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Choose Disease Resistance

April 30, 2003

As this season progresses, we will be confronted with many plant disease problems. Some will be harmless, some a nuisance, and some quite devastating. If we could choose a preferred method of disease control, it would be resistance. Of course, that is not always possible.

Disease resistance is the capacity of a plant to lessen the harmful effects of a pathogen. We see fewer disease symptoms on plants with some level of resistance. Resistance is an inherited trait. It seems most useful in preventing diseases such as rust, powdery mildew, vascular wilts, and scab; but there are available varieties resistant against many other diseases.

If a pathogen is able to cause only a small amount of disease on a plant, that plant is resistant. If the pathogen causes a large amount of disease, the host is susceptible. Resistance is a continuum from mild disease to severe disease, with all levels in between.

In terms of disease-control options, resistance is preferred over other methods because it

  • Reduces expense (no labor or chemical costs)
  • Eliminates inconvenience of other disease-control activities, such as pruning
  • Eliminates side effects, such as impact of chemicals on the environment
  • May be the only disease-control option, as may be the case with Verticillium wilt or crown gall diseases

Disease resistance may be rated in many ways. There is no uniform rating scale. The usual scales are numerical or ordinal. Many companies that rate their plants for resistance level use a 1-to-9 scale, with1 indicating most susceptible and 9 most resistant. Beware, however, that other companies use a 9-to-1 scale or other variation. Ordinal scales include ratings using words such as high, medium, or low disease resistance. Word scales are easy to understand but are not always as precise as numerical ratings. HR for highly resistant, R for resistant, MR for moderately resistant, MS for moderately susceptible, and S for susceptible are commonly used. When using resistant plant material, look for the rating provided by the seller, but also look for an explanation of the scale.

Where do we find disease-resistance information? There is no one central location. It can be found in a variety of places, some highly visible and some difficult to find. Web searches have made this information more available. Some sources to try include university publications; botanic garden trials; breeding and selection programs, such as the U.S. National Arboretum, land-grant universities, and the private sector; plant societies, such as the hosta society.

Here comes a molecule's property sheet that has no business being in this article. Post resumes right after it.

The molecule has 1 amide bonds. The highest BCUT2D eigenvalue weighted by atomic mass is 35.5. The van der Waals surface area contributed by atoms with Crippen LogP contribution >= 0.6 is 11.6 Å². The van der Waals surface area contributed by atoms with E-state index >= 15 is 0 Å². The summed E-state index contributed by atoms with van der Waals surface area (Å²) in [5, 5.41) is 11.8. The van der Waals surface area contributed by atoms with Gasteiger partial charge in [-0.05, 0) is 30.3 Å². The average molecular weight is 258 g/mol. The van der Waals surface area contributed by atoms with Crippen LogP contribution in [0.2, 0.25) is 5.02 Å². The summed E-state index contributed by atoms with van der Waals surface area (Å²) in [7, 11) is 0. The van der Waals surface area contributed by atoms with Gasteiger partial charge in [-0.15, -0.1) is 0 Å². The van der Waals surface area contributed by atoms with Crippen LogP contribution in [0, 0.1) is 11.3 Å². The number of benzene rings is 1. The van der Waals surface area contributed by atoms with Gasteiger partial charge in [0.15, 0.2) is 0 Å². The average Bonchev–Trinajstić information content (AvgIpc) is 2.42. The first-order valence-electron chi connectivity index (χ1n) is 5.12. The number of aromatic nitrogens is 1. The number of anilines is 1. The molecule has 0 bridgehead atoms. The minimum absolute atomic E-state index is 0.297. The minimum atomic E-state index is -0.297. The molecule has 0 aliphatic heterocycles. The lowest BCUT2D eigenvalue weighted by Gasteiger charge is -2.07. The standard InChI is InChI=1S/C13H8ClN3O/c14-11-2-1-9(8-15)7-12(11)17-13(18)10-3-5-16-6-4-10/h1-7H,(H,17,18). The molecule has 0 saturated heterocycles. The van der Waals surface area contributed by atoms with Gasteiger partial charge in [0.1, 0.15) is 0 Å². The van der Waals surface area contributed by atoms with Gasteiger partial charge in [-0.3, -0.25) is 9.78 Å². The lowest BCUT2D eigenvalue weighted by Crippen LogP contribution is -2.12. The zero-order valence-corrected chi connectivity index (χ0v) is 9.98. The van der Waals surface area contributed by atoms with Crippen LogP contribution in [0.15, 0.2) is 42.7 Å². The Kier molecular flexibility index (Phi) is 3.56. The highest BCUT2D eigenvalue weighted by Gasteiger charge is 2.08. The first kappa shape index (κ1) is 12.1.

There are also textbooks and other publications that list resistance information. Some of this information will last for many years; and some will be short-lived, as new pathogen races develop. An excellent book that discusses available disease-resistant cultivars is Diseases of Woody Ornamentals & Trees in Nurseries, by APS Press, St. Paul, MN. Some journals and newsletters that discuss current resistance information include California Agriculture, Greenhouse Grower, Mycologist, Plant Disease, and the Ohio Florists Association Bulletin. Always be open to these and other sources of information. The U of I Report on Plant Disease series provides a starting point.

Who sells resistant plant material? Identifying the resistant plants is useless if the plants are not available. Often it is best to start with operators of local garden centers that know the disease problems in an area and try to find sources of resistance in locally adapted plants. A program called Chicagoland Grows, Inc., evaluates plants that do well in northern Illinois and provides a list of retail businesses that sell them. The Center for Development of Hardy Landscape Plants provides similar information in Minnesota. Undoubtedly, there are other such sources.

Try to find disease-resistant varieties in the plants you purchase this spring, especially for areas where you had problems in the past. As an example, there are many varieties of phlox with powdery mildew resistance. Some tomatoes have resistance to Verticillium and Fusarium infection. Most new crabapples are resistant to scab. There are hundreds of other examples, so look into disease resistance now, before you purchase or plant.
Author: Nancy Pataky


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